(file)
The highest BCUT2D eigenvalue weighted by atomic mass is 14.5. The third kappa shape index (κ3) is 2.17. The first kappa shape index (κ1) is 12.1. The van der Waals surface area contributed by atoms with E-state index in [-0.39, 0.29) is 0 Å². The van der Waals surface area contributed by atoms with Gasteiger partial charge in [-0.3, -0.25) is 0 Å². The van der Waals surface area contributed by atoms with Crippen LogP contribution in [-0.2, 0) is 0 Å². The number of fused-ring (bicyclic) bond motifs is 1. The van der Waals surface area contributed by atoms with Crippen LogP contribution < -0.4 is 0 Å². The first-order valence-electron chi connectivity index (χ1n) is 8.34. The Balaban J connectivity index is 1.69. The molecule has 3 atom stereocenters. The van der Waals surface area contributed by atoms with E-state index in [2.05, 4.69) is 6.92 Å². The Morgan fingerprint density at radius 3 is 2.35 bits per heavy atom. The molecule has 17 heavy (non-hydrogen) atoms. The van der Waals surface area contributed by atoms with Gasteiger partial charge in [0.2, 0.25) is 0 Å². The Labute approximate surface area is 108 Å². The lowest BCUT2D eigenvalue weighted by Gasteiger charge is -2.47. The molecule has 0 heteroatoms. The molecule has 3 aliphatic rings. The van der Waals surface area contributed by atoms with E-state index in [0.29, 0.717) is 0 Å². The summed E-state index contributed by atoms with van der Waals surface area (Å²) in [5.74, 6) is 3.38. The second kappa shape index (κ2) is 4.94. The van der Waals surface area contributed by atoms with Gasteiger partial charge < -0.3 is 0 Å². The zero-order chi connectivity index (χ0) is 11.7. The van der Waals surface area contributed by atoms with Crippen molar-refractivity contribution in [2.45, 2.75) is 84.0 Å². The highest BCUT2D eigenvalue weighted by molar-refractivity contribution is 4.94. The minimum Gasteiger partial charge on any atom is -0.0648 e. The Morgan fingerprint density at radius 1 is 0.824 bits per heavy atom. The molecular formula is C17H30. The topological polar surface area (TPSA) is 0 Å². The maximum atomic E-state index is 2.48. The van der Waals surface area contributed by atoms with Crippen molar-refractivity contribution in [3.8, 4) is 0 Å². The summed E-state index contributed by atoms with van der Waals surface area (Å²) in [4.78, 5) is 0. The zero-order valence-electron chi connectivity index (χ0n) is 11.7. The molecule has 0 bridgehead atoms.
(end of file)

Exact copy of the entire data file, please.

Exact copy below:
The highest BCUT2D eigenvalue weighted by atomic mass is 14.5. The third kappa shape index (κ3) is 2.17. The first kappa shape index (κ1) is 12.1. The van der Waals surface area contributed by atoms with E-state index in [-0.39, 0.29) is 0 Å². The van der Waals surface area contributed by atoms with Gasteiger partial charge in [-0.3, -0.25) is 0 Å². The van der Waals surface area contributed by atoms with Crippen LogP contribution in [-0.2, 0) is 0 Å². The number of fused-ring (bicyclic) bond motifs is 1. The van der Waals surface area contributed by atoms with Crippen LogP contribution < -0.4 is 0 Å². The first-order valence-electron chi connectivity index (χ1n) is 8.34. The Balaban J connectivity index is 1.69. The molecule has 3 atom stereocenters. The van der Waals surface area contributed by atoms with E-state index in [2.05, 4.69) is 6.92 Å². The Morgan fingerprint density at radius 3 is 2.35 bits per heavy atom. The molecule has 17 heavy (non-hydrogen) atoms. The van der Waals surface area contributed by atoms with Gasteiger partial charge in [0.2, 0.25) is 0 Å². The Labute approximate surface area is 108 Å². The lowest BCUT2D eigenvalue weighted by Gasteiger charge is -2.47. The molecule has 0 heteroatoms. The molecule has 3 aliphatic rings. The van der Waals surface area contributed by atoms with E-state index in [0.29, 0.717) is 0 Å². The summed E-state index contributed by atoms with van der Waals surface area (Å²) in [5.74, 6) is 3.38. The second kappa shape index (κ2) is 4.94. The van der Waals surface area contributed by atoms with Gasteiger partial charge < -0.3 is 0 Å². The zero-order chi connectivity index (χ0) is 11.7. The van der Waals surface area contributed by atoms with Crippen molar-refractivity contribution in [2.45, 2.75) is 84.0 Å². The highest BCUT2D eigenvalue weighted by molar-refractivity contribution is 4.94. The minimum Gasteiger partial charge on any atom is -0.0648 e. The Morgan fingerprint density at radius 1 is 0.824 bits per heavy atom. The molecular formula is C17H30. The topological polar surface area (TPSA) is 0 Å². The maximum atomic E-state index is 2.48. The van der Waals surface area contributed by atoms with Crippen molar-refractivity contribution in [3.8, 4) is 0 Å². The summed E-state index contributed by atoms with van der Waals surface area (Å²) in [4.78, 5) is 0. The zero-order valence-electron chi connectivity index (χ0n) is 11.7. The molecule has 0 bridgehead atoms.